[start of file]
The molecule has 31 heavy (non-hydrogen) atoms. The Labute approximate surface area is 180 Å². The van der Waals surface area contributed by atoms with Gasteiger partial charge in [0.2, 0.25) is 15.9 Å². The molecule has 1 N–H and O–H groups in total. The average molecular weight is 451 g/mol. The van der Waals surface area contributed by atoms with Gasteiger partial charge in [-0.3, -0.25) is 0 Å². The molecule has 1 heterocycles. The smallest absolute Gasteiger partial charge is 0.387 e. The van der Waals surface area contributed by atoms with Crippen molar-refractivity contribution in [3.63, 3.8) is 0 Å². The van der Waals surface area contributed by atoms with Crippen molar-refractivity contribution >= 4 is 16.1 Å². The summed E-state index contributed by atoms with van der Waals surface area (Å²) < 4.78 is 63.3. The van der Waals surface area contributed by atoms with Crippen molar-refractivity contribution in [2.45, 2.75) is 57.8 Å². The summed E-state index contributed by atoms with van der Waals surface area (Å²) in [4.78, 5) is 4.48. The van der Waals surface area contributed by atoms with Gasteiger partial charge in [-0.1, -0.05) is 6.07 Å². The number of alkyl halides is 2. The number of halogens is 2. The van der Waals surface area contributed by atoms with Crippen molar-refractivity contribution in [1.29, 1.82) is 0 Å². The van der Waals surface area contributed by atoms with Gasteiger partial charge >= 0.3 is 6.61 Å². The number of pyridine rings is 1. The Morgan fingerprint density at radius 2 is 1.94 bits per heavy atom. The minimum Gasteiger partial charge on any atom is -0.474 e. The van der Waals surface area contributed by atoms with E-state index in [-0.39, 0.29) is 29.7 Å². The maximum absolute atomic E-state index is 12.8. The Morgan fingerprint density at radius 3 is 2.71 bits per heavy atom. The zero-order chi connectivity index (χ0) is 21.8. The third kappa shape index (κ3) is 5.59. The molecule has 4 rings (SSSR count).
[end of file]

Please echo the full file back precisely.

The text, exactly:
The molecule has 31 heavy (non-hydrogen) atoms. The Labute approximate surface area is 180 Å². The van der Waals surface area contributed by atoms with Gasteiger partial charge in [0.2, 0.25) is 15.9 Å². The molecule has 1 N–H and O–H groups in total. The average molecular weight is 451 g/mol. The van der Waals surface area contributed by atoms with Gasteiger partial charge in [-0.3, -0.25) is 0 Å². The molecule has 1 heterocycles. The smallest absolute Gasteiger partial charge is 0.387 e. The van der Waals surface area contributed by atoms with Crippen molar-refractivity contribution in [3.63, 3.8) is 0 Å². The van der Waals surface area contributed by atoms with Crippen molar-refractivity contribution >= 4 is 16.1 Å². The summed E-state index contributed by atoms with van der Waals surface area (Å²) < 4.78 is 63.3. The van der Waals surface area contributed by atoms with Crippen molar-refractivity contribution in [2.45, 2.75) is 57.8 Å². The summed E-state index contributed by atoms with van der Waals surface area (Å²) in [4.78, 5) is 4.48. The van der Waals surface area contributed by atoms with Gasteiger partial charge in [-0.1, -0.05) is 6.07 Å². The number of alkyl halides is 2. The number of halogens is 2. The van der Waals surface area contributed by atoms with Crippen molar-refractivity contribution in [1.29, 1.82) is 0 Å². The van der Waals surface area contributed by atoms with Gasteiger partial charge >= 0.3 is 6.61 Å². The number of pyridine rings is 1. The Morgan fingerprint density at radius 2 is 1.94 bits per heavy atom. The minimum Gasteiger partial charge on any atom is -0.474 e. The van der Waals surface area contributed by atoms with E-state index in [-0.39, 0.29) is 29.7 Å². The maximum absolute atomic E-state index is 12.8. The Morgan fingerprint density at radius 3 is 2.71 bits per heavy atom. The zero-order chi connectivity index (χ0) is 21.8. The third kappa shape index (κ3) is 5.59. The molecule has 4 rings (SSSR count).